(Update) Kansas Senate blocks religious bigotry bill – same as Arizona’s religious bigotry bill

Posted by AzBlueMeanie:

The New York Times today has an update on the surprising move by the Tea-Publican controlled Senate in the Kansas legislature blocking the same model legislation for religious bigotry that is in the Arizona legislature. In Kansas, Right Joins Left to Halt Bill on Gays:

A bill that would have allowed individuals to refuse to provide business services to same-sex couples in Kansas because of religious beliefs met a surprising and quick end last week when conservative senators sided with liberal advocates in saying that the measure promoted discrimination.

The bill had passed the House, 72 to 49, last Wednesday and it appeared that it might also easily sail through the Senate. Both chambers are controlled by conservative Republicans who in recent years have passed some of the most conservative legislation in the country, whether on gun control, abortion rights or taxes.

Susan Wagle, a conservative Republican who is president of the Kansas Senate, raised opposition to the House measure, saying she had “grown concerned about the practical impact of the bill” and “my members don’t condone discrimination.”

Ms. Wagle was backed by Senator Jeff King, the chairman of the Judiciary Committee, who said he would not hold hearings on the House bill. Instead, Mr. King said, his committee would hold hearings on the broader topic of religious freedom in Kansas and explore whether the Legislature needed to take any further steps to shore up those protections.

Last year, the Legislature passed the Kansas Preservation of Religious Freedom Act, which protects residents from government burdens that may force them to break their religious beliefs. That bill stemmed in part from concerns that employers could be forced to provide contraception under the federal health care law.

The bill proposed in this year’s session seemed to go further in explicitly allowing any individual to raise a religious objection in refusing to recognize same-sex couples or provide them with services.

“To me, the bill was not as narrowly tailored as it needed to be,” Mr. King said. “We need razor precision in the language of the bill as to what religious liberties we’re trying to protect and how we protect them in a nondiscriminatory fashion.”

The turn against the bill came as a welcome surprise to civil liberties advocates in Kansas and across the country. “The public outcry by midweek had reached such a volume that the Senate just wasn’t going to be able to take it up,” said Thomas Witt, the executive director of Equality Kansas, a nonprofit group that fights discrimination and strongly opposed the bill. “I don’t know what surprised me more, the level of public involvement in this or the speed with which the Senate president basically ended the prospects for the bill.”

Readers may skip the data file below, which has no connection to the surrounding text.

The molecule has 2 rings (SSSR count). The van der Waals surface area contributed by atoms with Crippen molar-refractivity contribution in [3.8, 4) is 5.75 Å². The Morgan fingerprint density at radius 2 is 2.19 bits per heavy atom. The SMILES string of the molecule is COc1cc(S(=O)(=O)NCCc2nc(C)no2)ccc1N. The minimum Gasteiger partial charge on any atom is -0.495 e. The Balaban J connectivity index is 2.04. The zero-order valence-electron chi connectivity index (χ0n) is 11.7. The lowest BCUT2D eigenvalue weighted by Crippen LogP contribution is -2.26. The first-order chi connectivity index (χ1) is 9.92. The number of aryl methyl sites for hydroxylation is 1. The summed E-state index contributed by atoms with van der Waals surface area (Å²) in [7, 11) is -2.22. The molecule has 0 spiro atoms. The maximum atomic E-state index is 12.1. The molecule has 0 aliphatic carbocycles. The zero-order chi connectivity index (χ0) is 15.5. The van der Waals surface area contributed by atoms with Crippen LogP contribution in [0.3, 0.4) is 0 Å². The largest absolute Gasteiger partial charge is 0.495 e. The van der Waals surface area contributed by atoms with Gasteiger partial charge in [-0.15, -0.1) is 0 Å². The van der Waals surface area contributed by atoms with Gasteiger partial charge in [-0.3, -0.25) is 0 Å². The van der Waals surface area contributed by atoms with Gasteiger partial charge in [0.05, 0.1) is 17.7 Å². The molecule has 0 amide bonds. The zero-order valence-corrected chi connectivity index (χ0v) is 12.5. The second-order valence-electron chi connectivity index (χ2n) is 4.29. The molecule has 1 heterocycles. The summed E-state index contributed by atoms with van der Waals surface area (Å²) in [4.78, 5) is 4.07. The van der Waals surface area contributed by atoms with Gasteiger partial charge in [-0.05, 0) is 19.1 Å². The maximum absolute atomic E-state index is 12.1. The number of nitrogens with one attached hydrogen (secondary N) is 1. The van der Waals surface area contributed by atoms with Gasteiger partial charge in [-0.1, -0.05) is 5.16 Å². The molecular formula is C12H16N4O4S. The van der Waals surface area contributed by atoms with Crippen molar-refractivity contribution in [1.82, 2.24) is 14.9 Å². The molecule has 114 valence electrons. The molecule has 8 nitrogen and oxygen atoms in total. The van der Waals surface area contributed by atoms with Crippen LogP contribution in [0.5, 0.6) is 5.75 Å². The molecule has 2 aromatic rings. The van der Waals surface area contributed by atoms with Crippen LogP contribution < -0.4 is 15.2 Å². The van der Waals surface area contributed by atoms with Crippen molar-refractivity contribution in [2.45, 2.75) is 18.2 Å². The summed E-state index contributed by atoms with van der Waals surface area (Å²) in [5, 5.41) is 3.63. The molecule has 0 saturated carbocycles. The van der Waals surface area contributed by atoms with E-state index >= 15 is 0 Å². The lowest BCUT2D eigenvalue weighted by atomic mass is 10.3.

* * *

Opponents included the Kansas Chamber of Commerce, which said that the measure could lead to increased costs for businesses. The chamber took particular exception to a provision in the bill that said that if an employee of the government or “other nonreligious entity” objected to providing a service based on religious beliefs, the employer would have to find another employee to fill in or find some other way to provide the service.

Businesses were “not interested in getting into these guessing games as to someone’s intent and whether a strongly held religious belief is legitimate or not,” said Mike O’Neal, the president of the chamber.

Eunice Rho, the advocacy and policy counsel for the American Civil Liberties Union, said that while it was pleased with the developments, it remained wary of the potential for the measure to be resurrected. Similar measures to allow businesses to refuse services to gays are pending in South Dakota and Tennessee, Ms. Rho said.

AND in Arizona: Sen Steve Yarbough's SB 1062 (.pdf) would allow those sued in civil cases to claim that they have a legal right to decide not to provide their services to any individual or group because it would “substantially burden” their freedom of religion. This Religious Bigotry bill has already passed the Senate Government and Environment Committee. Rep. "Fast Eddie" Farnsworth's House version of the Religious Bigotry bill, HB 2153 (.pdf), has already passed the House Committee on Government and Rules Committee.

Where are the "mythical moderate Republicans" that Arizona's political media would have us believe exist? Where are the Republican politicians willing to take a stand, like their counterparts in Kansas, to say no to discrimination and hatred? This should not be difficult nor considered bravery to do.

Where is the leadership from our Chamber organizations in Arizona in opposition to this state-sanctioned segregation bill? Do Arizona businesses really want to see a return to the era of American Apartheid, with signs that say "we cater to straights only" and "no gays or lesbians"? Is this the America that we aspire to be?

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